by Sarah Schmelling
When you first see the Web site for Coats Orthodontics, the practice of Matthew Coats, DDS, MS, based in Flower Mound, Tex, the first thing to come to mind isn’t necessarily character-building in children. The splash of bright red graphics and photos of the office—made to look like a 1950s-style soda fountain—are more likely to bring thoughts of surprise and wonder. But the look of the office, the elements of the Web site, and everything else involved in the practice all revolve around one philosophy: helping kids develop responsibility and character.
“To me, it’s a given that you’re going to have great results” from the orthodontics, Coats says, “because that’s what we’re trained to do. It’s like if you go to a four-star hotel: You expect great service.”
What isn’t always utilized in orthodontics, he explains, is the opportunity to help kids take on responsibility. “I don’t think we expect enough [from kids],” he says. “The kids we treat here are primarily between 7 and 12 years old and, in my mind, orthodontics is the first time they have responsibility—to not eat sticky or hard foods, to use appliances, and if they break things, to be honest about it. We want to build on that.”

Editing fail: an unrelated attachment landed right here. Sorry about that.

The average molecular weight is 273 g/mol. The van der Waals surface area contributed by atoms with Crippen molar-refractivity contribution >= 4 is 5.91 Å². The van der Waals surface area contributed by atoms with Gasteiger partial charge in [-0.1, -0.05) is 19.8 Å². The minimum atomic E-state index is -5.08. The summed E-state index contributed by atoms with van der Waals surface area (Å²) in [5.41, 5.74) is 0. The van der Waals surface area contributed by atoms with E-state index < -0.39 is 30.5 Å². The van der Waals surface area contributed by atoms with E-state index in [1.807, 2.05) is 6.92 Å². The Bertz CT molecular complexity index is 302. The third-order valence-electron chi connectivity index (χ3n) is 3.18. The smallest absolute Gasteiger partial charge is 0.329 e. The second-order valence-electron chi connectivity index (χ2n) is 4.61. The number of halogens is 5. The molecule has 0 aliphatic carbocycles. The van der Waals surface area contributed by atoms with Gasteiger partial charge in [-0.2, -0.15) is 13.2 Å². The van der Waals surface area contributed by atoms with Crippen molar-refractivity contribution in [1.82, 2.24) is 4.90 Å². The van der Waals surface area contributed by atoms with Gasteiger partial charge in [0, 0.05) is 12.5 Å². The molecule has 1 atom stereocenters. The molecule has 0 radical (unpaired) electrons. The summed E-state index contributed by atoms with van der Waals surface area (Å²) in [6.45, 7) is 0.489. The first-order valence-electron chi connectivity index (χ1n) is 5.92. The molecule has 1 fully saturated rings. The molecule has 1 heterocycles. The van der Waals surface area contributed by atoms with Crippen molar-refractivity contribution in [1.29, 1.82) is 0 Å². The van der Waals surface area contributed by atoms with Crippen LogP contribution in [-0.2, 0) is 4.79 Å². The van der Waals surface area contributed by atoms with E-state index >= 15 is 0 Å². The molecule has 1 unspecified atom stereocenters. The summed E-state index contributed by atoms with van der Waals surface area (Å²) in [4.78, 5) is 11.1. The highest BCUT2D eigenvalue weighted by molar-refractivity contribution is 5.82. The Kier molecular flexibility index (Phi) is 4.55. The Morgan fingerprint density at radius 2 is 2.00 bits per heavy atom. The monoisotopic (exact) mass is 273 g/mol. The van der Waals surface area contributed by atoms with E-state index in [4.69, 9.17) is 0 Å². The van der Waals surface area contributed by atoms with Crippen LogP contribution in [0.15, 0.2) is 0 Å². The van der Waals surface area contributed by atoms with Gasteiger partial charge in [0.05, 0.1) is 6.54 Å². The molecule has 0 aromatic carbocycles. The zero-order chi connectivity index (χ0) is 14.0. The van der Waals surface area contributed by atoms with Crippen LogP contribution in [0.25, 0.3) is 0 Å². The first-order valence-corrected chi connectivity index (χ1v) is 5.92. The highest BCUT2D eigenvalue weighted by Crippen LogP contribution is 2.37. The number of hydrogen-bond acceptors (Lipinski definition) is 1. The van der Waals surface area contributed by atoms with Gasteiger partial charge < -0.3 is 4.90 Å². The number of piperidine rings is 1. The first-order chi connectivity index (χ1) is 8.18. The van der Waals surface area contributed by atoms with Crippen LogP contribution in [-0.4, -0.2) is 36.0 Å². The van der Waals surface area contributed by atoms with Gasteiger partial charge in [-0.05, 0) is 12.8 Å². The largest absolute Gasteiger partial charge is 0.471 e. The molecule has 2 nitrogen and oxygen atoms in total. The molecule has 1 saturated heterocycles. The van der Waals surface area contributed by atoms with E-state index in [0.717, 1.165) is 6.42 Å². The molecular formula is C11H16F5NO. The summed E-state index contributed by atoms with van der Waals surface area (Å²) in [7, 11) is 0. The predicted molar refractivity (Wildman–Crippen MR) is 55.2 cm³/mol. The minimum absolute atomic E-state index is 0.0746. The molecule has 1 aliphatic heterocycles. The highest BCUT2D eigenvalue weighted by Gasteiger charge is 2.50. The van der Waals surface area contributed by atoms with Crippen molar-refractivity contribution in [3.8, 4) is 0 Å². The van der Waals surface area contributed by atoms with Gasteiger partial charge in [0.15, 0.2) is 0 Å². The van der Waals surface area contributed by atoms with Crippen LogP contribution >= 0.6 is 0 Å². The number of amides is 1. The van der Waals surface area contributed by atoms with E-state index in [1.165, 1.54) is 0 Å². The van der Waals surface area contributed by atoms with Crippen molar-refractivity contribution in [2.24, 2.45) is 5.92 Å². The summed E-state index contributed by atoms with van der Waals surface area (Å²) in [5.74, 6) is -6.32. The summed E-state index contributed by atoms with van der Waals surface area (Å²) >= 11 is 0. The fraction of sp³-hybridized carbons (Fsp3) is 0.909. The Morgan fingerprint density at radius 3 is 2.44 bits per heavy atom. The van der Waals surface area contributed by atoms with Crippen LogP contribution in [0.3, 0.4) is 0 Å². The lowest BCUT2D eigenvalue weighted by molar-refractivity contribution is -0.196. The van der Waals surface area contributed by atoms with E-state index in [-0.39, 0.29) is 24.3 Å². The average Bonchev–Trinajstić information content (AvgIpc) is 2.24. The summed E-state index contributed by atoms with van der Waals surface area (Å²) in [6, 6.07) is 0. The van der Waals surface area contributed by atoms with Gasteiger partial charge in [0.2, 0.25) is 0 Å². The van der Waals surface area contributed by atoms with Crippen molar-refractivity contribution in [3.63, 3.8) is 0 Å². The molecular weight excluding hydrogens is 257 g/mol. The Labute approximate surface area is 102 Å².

Coats does exactly that. His system not only teaches kids how to earn and to save, it shows them that by being responsible, they can also have a lot of fun.
Service With Your Smile
Coats’ practice wasn’t always this way. He was a general dentist for 8 years before he decided to go back to school for orthodontics. “I sold my practice and my house and two cars and moved my wife and two kids to [Temple University] in Philadelphia for 2 years,” he says. “And the reason I did that was I liked working with kids and seeing their smiles change so much. You don’t see that as much in a general dentistry office.”
In 1999, he opened a practice in Flower Mound that he says was “traditional,” but he already knew he wanted his office to be different. “I’m not sure why most orthodontic offices kind of copy each other like they’re McDonald’s,” he says.
As an avid collector of Coca-Cola® memorabilia, he decided to create a soda fountain and a reward system for the kids. Patients could earn three “Coats Coins” per visit—one for good hygiene, one if nothing is broken, and one if they wear a Coats T-shirt—and then use the coins to purchase soda or food at the fountain. However, to buy two items, kids need at least four coins, requiring them to save up. “And you wouldn’t believe how hard they work to get that popcorn and that Coke,” Coats says. “That’s funny to me, when their parents could stop at [the store] a few doors down and get it for them.”